Discover more from The Art of Noticing
The Poetry of Distractions
TAoN No. 124: Another way to pay attention to what grabs your attention. Plus, a new Missing Word, and more.
Well, we’re closing in on the year’s end — a time for thinking Big Thoughts about the 12 months ending, and the 12 beginning, right?
Unfortunately, I don’t have that in me. I’m exhausted!
“Do you think a writer is a writer when they’re not writing?”
She goes on to describe a bout of not-writing: “I have thought about writing, but other things jostle for my attention. … My attention darts from one thing to the next — sometimes to it’s a poem fragment or a podcast revisited, other times a daydream or people-watching session.”
For the record, I would say yes, absolutely, not-writing (and specifically, paying attention to the world, to other people, etc.) is part of writing. But I do understand the conflict Shanna describes — buckling down to do the work of putting words together vs. exploring and experiencing.
But what I was really struck by was her partial list of recent “distractions.” Her words:
late fall sunlight glinting off the azulejos
a convocation of pigeons queued up for a bath in the Praça do Bocage fountain
tiny wild strawberries still hanging on to their patch of soil in the crux of a tree trunk
I liked this so much I wanted to bolt out the door and take notes on everything that “distracted” me!
Seriously, setting aside the whole question of writing, being a writer, producing work of any kind — it struck me that making a list of what “distracts” you is an interesting spin on paying attention to what you pay attention to.
In this instance, I think Shanna’s attention is basically creating poetry, so, you know, keep going!
But I can also imagine discovering that what’s distracting me isn’t so wonderful: a social media slapfight, rumination about some past mistake, the latest Elon Musk antics, someone on the internet being wrong, whatever. That’s a good signal that I need to adjust my attention: Caring about what you pay attention to helps you pay attention to what you actually care about.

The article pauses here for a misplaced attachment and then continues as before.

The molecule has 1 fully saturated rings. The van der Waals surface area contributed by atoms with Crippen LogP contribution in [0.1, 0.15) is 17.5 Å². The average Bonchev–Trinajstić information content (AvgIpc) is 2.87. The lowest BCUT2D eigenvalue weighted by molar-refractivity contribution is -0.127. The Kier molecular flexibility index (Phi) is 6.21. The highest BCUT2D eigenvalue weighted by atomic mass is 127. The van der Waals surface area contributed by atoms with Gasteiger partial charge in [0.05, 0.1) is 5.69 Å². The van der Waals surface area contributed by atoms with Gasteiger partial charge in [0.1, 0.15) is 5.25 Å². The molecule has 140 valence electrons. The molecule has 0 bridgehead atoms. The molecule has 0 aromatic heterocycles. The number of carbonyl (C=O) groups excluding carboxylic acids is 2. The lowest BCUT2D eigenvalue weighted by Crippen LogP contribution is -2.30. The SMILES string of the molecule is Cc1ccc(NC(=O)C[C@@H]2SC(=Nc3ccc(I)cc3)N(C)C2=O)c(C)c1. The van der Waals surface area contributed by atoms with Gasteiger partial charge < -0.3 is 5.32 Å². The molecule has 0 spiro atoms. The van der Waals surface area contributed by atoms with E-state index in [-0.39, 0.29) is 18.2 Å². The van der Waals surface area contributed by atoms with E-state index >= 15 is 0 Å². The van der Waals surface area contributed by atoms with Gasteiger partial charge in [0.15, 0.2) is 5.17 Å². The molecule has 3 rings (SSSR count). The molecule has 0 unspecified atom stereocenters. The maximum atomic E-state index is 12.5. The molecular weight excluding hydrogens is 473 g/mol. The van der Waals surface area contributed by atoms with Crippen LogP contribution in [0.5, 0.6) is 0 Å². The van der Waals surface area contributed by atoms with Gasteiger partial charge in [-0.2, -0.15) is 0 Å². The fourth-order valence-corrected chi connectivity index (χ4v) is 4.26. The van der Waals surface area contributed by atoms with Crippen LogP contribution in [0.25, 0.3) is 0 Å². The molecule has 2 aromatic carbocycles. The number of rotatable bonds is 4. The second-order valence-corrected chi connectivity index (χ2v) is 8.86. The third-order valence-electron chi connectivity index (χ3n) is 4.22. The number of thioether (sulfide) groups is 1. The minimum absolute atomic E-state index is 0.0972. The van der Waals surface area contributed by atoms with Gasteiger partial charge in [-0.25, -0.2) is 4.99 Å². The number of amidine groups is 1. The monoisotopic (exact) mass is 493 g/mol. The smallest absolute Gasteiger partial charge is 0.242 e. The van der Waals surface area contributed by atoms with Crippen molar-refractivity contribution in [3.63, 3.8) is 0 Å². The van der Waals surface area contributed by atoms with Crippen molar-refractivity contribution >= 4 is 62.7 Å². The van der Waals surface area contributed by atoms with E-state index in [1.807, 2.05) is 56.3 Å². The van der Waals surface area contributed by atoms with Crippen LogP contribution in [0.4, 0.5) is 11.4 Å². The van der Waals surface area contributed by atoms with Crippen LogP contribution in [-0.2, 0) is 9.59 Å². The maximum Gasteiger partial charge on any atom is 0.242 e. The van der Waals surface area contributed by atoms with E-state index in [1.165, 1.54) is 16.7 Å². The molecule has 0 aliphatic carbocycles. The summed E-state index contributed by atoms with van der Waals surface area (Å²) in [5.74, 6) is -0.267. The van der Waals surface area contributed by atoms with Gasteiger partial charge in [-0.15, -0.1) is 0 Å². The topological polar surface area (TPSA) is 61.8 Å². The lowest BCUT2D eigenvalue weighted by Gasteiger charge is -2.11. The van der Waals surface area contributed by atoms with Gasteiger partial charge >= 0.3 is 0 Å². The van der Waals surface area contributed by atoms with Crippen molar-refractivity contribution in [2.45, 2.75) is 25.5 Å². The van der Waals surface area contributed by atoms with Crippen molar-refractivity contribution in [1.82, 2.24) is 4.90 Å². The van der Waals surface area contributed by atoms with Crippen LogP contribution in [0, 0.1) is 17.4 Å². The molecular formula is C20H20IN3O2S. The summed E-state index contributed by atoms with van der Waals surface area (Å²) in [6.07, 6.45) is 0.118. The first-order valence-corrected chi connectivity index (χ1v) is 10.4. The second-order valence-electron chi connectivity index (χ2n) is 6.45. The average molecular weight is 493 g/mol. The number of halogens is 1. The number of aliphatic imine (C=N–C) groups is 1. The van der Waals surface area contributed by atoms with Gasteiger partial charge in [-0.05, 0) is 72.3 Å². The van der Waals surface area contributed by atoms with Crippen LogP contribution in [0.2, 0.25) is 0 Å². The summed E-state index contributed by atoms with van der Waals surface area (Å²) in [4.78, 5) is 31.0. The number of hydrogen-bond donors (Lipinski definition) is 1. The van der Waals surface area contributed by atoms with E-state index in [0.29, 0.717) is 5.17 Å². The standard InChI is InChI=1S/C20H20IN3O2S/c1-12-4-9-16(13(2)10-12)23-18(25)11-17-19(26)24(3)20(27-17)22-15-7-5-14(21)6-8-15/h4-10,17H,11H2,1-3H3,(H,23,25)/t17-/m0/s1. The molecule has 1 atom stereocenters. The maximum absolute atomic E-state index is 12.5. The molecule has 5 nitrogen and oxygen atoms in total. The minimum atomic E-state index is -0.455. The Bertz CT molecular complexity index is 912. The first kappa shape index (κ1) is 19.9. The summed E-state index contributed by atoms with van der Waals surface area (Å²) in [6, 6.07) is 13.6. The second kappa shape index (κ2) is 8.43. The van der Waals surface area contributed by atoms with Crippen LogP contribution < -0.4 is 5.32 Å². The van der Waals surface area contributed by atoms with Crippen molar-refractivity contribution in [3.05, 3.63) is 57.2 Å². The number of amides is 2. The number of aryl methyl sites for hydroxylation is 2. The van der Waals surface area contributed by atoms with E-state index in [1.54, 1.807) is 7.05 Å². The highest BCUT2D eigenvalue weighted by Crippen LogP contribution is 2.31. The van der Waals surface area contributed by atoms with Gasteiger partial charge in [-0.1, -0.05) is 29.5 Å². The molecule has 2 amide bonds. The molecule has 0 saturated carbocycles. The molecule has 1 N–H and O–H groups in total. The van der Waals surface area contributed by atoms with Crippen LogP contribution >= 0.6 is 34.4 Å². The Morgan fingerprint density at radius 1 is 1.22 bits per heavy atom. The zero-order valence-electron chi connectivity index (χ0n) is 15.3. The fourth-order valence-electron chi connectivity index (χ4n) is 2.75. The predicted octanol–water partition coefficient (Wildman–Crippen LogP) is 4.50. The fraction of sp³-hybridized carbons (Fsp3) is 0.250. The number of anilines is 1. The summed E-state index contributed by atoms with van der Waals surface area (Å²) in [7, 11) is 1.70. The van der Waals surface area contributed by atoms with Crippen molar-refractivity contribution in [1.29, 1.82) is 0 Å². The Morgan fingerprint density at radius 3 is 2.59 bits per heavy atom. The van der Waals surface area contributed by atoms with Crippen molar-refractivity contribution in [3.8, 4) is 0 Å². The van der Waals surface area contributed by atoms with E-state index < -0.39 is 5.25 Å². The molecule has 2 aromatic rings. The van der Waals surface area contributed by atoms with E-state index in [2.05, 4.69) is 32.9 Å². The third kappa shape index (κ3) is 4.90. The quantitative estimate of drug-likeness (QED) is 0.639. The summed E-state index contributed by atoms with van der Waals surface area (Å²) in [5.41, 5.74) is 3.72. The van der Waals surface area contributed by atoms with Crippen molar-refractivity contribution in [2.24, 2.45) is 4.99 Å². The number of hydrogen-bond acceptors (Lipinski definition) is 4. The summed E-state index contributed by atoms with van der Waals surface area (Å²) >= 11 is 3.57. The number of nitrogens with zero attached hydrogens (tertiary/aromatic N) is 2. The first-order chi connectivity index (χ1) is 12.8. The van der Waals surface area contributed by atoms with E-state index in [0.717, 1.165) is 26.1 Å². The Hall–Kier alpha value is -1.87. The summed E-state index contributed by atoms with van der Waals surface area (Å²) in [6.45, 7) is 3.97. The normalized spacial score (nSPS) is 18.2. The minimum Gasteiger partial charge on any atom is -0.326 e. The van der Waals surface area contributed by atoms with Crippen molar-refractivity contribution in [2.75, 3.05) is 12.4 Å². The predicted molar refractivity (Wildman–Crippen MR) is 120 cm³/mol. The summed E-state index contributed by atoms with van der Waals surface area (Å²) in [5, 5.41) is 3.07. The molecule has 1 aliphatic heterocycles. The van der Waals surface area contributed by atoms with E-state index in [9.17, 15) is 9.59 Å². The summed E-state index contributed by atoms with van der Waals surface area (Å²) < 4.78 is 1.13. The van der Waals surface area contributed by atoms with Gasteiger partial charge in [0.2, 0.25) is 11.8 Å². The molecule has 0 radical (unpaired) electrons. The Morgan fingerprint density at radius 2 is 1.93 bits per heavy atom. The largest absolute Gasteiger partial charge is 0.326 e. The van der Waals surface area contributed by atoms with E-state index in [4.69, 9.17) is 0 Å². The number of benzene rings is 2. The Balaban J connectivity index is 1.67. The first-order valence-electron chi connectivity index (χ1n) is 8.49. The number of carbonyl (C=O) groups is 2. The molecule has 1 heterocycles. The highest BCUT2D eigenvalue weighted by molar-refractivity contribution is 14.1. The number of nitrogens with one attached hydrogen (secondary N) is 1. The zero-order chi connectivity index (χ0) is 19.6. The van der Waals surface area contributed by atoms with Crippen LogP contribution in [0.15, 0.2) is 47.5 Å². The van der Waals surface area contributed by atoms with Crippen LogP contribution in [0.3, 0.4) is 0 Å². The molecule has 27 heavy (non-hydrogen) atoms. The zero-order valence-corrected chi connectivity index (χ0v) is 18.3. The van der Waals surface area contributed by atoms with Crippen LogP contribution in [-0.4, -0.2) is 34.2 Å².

So that’s hardly a thunderous year-end/new-beginning message, but it’s what I have to offer: Examine your distractions, and learn from them. Worst-case scenario, you’re more aware of the distractions you need to tune out. Best case: You’re recognizing, attending to, and maybe even documenting what matters!
Thanks for the inspiration, Shanna! Subscribe to life: examined.
This is (probably) the last full/free TAoN edition of 2022, but I have a few topics I hope to cover in the subscriber-only edition: two cheers for social media; more on everyday poetry; and how quickly do we exhaust our sense of awe?, among other things.
In other recent subscriber-only issues I wrote about musical rabbit holes (revisited), unpopular culture, doing as arguing, and the best compliment you’ve ever received. For access to past and future subscriber-only posts, discussion threads, and more, support TAoN with a paid subscription.
THE NEXT FREE MONDAY EDITION IN TWO WEEKS — THAT’S EARLY 2023 YIKES!!
Dictionary of Missing Words is an exercise in paying attention to phenomena you encounter — sensations, concepts, states between states, feelings, slippery things — that could be named, but don’t seem to be. More here and here.
This week’s missing word is from reader Ann Booth, via email:
As I watched the leaves rain down on my yard today, I wondered if there is a more specific word for what the falling leaves are doing. Leaving, reaving (raining leaves), fleaving (falling leaves)?
I haven’t published a Missing Words entry in months, and although I had a few saved up, this one came in recently and caught my attention. Ann further explained that she lives on the Gulf Coast, where seasons kind of run together, and wondered, “maybe I just haven’t heard the word before.”